Simmons himself has acknowledged that mentally, scoring isn’t often the first thing that comes to mind when playing basketball. The scoring mindset doesn’t come naturally to him and it’s easy for Simmons to fall back to what he’s comfortable with in passing the ball, controlling the pace of the game, and playing elite defense.
Over the last 11 games, Simmons has averaged 20 points on 60 percent shooting with 8 rebounds and 8 assists in 36 minutes. Prior to that, he was averaging 13.4 points on 51 percent shooting. Offensively, Simmons has been more aggressive as of late and is using his body in the paint to create more shots. He’s attacked the rim and looked to draw fouls and has increased his free throw percentage to 64 percent on the season. Ben Simmons’ offensive progression is often overlooked because he’s such a versatile player and if the Sixers are winning with him affecting the game in every other category, then the only number that stands out to critics is how many points he scored on any given night.
For Ben Simmons, this is a complete overhaul of how he has come to know and perform while playing basketball. He’s figuring it out and finally has the coaching staff to push him in the right direction. Against the Jazz, Doc Rivers without Joel Embiid opted to starting Mike Scott at center. By doing that, the Jazz had two options, pull Rudy Gobert out of the paint to defend Scott when he pops outside, or keep Gobert close to the basket and match him up against Ben Simmons, a player who gets the majority of his offensive production at the rim.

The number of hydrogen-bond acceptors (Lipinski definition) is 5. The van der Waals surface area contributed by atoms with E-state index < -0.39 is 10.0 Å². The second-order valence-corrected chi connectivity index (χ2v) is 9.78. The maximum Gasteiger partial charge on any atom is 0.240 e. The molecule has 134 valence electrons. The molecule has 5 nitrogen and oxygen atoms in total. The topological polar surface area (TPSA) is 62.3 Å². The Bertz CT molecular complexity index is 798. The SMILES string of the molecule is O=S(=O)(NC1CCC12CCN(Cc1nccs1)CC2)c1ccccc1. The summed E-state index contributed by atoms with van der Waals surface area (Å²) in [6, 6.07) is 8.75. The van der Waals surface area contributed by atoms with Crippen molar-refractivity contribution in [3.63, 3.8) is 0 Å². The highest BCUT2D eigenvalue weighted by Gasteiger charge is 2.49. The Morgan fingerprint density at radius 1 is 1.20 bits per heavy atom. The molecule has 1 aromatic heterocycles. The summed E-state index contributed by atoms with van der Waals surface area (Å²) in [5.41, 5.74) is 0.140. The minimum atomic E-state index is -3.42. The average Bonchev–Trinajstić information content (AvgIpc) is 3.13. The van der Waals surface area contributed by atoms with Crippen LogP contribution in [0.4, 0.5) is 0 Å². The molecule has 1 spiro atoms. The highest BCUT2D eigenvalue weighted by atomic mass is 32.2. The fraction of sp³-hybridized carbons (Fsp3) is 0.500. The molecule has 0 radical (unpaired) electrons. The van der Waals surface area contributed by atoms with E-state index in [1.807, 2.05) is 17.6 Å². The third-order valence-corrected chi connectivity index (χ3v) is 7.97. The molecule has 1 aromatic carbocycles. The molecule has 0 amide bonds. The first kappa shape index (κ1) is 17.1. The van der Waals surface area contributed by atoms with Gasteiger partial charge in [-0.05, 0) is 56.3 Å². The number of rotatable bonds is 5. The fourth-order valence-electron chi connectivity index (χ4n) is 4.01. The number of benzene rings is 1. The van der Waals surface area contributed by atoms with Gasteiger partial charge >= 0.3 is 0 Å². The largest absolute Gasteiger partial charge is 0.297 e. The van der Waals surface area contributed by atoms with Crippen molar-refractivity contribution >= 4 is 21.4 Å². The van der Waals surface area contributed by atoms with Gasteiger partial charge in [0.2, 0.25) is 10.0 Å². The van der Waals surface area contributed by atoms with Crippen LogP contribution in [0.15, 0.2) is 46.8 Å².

The Sixers coaching staff and Ben Simmons punished the Utah’s decision. Ben Simmons himself took it as a sign of disrespect. The simple fact that Ben Simmons was guarding Donovan Mitchell and being defended by Rudy Gobert should be enough to silence the critics at least for one night, but Ben Simmons with a new mentality and a frustration mounting, decided to make sure that the Jazz, winners of 19 out of their last 20 games, would pay for their decision.
“I loved when I saw Rudy was guarding me,” Simmons said. “I love being able to go at somebody like that. I felt like it was a little bit of disrespect putting him on me, but it is what it is.”
Simmons beat Gobert up and down the floor all night. He got out in transition and attacked the rim at will, barking at his teammates to give him the ball and screaming in the faces of whoever decided to get in his way while throwing down dunks at the rim. He used the pick-and-roll to his advantage and attacked open lanes to the basket. He used dribble hand-offs to keep the defense honest and forced contact on screens. Ben Simmons challenged one-on-one defenders and used a variety of hook shots to score over them. He scored 42 points while notching 12 assists and 9 rebounds. If it wasn’t for the rest of the team underperforming outside of Tobias Harris, the Sixers would have split their road trip with a 2-2 record and headed home beating the top seed in the Western Conference without Joel Embiid.
What does this mean moving forward? Really, we have no idea and that’s okay. Ideally, Simmons will be able to continue to improve his offensive contributions when Embiid returns to the lineup. They certainly won’t look like they did against the Jazz, but that’s expected, if not preferred, when you have Embiid in the lineup.
They key moving forward is the progression that we’ve seen over the last ten games from Ben Simmons. Maintain a level of aggression, keep working on shot variations in the paint, and work with teammates in creating mismatches to expose on the offensive side of the court. Ben Simmons doesn’t need to drop 40+ points per night. He doesn’t even need to score 30+ points per night. He does however, need to continue to develop just like he’s doing now and ignore anyone outside the Sixers’ locker room who try to delegitimize him at any chance they have.
Ben Simmons is a work in progress and most of us are witnessing his progression offensively right before our eyes.
Mandatory Credit: USA TODAY